Directions Magazine (DM): What is the impetus for creating this course? Has it been offered before, or is this the first time?
Eva Dodsworth (ED): For the last several years my research has focused on reviewing and selecting online GIS applications suitable for academics. With the ease of use of these applications increasing yearly, promoting GIS to my academic community has become much easier over time. I came to realize that GIS is being used by everyday members of society and mapping has become a popular method of communicating information. With their limitless cross-disciplinary uses, online mapping applications are being developed in an easily-accessible and fun way, tempting non-GIS users to dabble with map creation.
With community users and scholars utilizing this technology so comfortably now, I realized the importance of encouraging library staff to become acquainted with the technology as well. As information providers, we need to be a step ahead of our users, trained not only to be able to respond to their needs, but to lead them in directions they themselves haven’t gone yet. As information providers, we must be able to recommend mapping resources and train users to use them. Simply put, online mapping resources have become a valuable resource for any project that has any relation to place or space. To properly embed these spatial resources into the library’s pool of information resources, however, some staff training is required.
One of the best ways to educate librarians and other library staff is through an online training program. All libraries have the opportunity to enroll in the fee-based courses, and they can work through the material as slowly or quickly as they comfortably like. This is the first time this course has been offered.
DM: How did you get involved in the course? What's your background in GIS?
ED: I have been developing teaching material for library students since 2008. I teach at several American Library Association (ALA)-accredited library school programs on a part-time basis, providing GIS training to future librarians. What was missing, however, was not being able to reach out to those already in library careers. I had to find a way to connect with librarians and other library staff working on the information/reference desk, and I felt ALA’s RUSA’s training program was an excellent way to do it.
I use GIS daily in my Geospatial Data Services Librarian role at the University of Waterloo. Although I provide technical GIS assistance to library users, I find that most of my efforts are spent on encouraging new users to try out the technology. A lot of my time is spent on library instruction, especially on spatial literacy and mapping applications. I routinely explore resources online to become familiar with alternative GIS products, tools and applications. I actually spend less time with people who know how to use the technology, and more with those who don’t.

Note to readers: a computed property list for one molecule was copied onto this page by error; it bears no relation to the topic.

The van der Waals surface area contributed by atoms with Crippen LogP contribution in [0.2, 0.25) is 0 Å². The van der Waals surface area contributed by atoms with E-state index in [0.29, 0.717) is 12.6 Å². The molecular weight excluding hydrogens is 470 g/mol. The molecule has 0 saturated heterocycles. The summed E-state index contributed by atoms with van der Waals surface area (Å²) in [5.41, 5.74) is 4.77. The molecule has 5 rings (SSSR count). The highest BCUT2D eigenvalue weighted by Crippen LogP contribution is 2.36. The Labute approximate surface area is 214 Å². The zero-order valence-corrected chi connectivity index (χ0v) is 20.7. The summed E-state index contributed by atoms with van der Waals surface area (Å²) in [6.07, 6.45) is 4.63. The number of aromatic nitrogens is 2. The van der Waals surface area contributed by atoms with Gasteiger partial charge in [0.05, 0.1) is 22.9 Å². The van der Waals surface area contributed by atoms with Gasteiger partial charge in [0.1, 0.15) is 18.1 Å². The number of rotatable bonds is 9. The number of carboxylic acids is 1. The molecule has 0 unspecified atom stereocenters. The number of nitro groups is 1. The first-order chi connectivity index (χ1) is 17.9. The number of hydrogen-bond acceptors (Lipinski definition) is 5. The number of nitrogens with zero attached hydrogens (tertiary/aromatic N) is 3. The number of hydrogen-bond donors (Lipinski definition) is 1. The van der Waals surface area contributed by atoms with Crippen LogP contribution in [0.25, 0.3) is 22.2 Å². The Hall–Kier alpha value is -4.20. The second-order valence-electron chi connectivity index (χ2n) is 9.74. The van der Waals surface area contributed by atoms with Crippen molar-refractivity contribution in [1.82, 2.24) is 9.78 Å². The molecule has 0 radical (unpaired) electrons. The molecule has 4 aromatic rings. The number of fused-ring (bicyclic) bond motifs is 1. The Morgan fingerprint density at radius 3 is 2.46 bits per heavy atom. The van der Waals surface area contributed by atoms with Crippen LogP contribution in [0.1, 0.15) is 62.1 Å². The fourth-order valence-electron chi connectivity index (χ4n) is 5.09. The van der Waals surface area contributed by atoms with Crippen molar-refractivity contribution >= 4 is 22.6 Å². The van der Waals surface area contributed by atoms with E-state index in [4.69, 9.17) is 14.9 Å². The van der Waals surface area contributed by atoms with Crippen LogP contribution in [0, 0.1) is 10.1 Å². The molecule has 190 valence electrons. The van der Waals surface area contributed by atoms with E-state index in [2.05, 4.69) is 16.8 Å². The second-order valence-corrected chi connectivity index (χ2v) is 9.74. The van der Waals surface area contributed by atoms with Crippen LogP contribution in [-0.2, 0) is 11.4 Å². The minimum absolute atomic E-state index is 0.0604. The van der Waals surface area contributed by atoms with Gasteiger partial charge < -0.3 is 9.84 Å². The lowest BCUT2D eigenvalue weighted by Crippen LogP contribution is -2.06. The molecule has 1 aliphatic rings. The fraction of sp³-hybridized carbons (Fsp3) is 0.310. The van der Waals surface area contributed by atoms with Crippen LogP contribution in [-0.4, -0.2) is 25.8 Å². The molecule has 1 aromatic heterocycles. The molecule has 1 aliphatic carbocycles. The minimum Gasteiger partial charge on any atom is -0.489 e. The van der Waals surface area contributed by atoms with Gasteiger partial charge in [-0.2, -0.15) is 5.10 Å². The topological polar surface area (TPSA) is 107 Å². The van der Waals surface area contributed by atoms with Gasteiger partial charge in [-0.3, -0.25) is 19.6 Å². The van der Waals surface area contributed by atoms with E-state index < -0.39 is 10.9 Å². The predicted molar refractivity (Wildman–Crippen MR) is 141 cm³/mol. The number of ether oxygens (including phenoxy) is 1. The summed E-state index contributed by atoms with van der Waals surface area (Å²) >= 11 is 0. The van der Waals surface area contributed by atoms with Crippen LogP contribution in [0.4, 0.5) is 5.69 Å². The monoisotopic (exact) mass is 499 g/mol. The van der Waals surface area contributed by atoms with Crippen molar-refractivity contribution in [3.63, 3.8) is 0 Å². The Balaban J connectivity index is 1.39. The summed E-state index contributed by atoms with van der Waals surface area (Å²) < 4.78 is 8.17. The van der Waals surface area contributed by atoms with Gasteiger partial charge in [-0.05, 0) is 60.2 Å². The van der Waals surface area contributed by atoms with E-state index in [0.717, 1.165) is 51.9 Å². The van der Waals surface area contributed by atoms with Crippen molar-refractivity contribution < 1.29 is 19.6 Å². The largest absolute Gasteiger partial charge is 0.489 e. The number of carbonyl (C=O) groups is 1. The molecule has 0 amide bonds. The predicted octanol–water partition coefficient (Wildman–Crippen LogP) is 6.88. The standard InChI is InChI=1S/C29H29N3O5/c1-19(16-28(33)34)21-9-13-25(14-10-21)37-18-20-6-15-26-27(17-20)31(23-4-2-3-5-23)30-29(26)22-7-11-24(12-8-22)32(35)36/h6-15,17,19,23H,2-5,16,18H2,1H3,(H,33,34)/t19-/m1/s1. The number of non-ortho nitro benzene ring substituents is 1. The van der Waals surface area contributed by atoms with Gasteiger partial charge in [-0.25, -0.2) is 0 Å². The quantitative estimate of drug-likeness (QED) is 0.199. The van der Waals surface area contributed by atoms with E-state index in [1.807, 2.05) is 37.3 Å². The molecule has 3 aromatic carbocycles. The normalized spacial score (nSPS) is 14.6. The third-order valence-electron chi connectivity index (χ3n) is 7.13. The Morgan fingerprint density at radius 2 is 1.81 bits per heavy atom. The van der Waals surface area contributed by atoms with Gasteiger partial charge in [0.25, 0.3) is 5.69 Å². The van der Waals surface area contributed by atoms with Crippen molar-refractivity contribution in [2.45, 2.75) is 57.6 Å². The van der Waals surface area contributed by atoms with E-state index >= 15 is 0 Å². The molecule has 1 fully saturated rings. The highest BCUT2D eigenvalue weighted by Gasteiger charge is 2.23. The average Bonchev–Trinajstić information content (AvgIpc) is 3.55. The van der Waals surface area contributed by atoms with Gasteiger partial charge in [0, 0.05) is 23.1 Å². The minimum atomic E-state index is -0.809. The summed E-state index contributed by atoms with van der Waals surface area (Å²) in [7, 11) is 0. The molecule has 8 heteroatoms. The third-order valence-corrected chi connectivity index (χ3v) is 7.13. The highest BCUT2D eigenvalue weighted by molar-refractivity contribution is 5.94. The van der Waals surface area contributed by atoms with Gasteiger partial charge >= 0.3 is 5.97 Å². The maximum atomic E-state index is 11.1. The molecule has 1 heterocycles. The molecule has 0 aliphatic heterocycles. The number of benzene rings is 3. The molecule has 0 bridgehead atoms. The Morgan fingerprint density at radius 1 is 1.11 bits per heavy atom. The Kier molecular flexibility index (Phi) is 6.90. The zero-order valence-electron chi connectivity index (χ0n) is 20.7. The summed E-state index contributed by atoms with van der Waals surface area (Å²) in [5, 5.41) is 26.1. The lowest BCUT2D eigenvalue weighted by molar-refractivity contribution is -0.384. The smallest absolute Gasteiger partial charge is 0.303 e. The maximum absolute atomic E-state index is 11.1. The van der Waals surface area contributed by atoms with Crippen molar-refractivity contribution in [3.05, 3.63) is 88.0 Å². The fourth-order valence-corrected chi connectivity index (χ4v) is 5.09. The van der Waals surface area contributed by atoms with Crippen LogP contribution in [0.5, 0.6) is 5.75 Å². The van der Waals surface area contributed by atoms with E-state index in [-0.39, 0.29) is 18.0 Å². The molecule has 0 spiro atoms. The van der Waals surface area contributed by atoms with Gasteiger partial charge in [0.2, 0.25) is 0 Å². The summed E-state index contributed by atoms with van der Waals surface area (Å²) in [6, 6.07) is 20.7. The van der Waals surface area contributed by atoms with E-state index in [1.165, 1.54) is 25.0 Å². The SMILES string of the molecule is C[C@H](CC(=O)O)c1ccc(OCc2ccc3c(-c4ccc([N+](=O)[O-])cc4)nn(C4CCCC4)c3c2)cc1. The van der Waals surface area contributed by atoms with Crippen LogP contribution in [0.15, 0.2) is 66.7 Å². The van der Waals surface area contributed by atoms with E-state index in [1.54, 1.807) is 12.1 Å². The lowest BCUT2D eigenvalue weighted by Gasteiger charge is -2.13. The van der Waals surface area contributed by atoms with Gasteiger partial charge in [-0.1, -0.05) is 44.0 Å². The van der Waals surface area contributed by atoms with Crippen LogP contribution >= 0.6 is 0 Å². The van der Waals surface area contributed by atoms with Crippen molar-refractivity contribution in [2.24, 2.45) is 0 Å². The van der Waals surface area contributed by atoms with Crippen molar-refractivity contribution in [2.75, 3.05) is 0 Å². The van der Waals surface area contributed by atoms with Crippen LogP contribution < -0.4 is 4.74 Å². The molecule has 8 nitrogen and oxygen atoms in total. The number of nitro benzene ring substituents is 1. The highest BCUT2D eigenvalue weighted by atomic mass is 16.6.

I have been working with GIS in a library setting, providing front-line support for eight years now. I have a certificate in GIS from Mohawk College as well.
DM: How did you decide what to include in the course?
ED: The course is actually part one of two courses. The one currently being offered is an introduction to spatial literacy and online mapping. The second one will place the newly gained skills into practice, teaching users how they can apply GIS into library project work. I wanted part one to provide an introduction to the concept of GIS using popular online tools such as Google Earth and Google Maps. When students are introduced to new technology in a familiar and comfortable way, they are much more likely to delve into other related learning opportunities.
The course is very much hands-on, so I selected activities that my library school students have enjoyed and excelled in. The material included in the course closely parallels the first few weeks of material I offer my library school students. One of the goals of the course (part one) is to demonstrate to the librarian how map communication has evolved into an “essential life skill,” and therefore an imperative skill to have in the information-driven workplace. Librarians are also shown how libraries have already embedded GIS technology into their services, providing them with ideas to take back to the office.
DM: What kinds of librarians are attracted to the course offering? Who do you expect to have as your "typical" student?
ED: Because this is very much an introductory course, it provides librarians with zero or very little experience a place to begin. From my experience, most librarians have not worked with mapping applications. From my experience working with MLIS students, 80% have not even used Google Earth, so I’m confident that the material offered will be new to most users.
I think this course will attract librarians who don’t have a background in the concepts taught in the course, but do know enough about it to value the knowledge to be gained. Only those who have been working with their eyes closed wouldn’t be aware of the emerging mapping trends. Most are aware, but don’t know where to begin to learn more about it. These are the people taking the course.
DM: In your own work as a librarian, what kinds of applications have you helped build?
ED: I spend a lot of my time instructing library users and staff, and disseminating information. I do spend quite a bit of time developing written tutorials for online applications, step-by-step podcasts outlining features, and writing reviews for magazines and online resources. One project I developed using GIS was our library’s Digital Historical Air Photo Project. We have scanned over 1,500 historical air photos, georeferenced them and made them available for download from our website. One of the file formats available is KML for Google Earth viewing.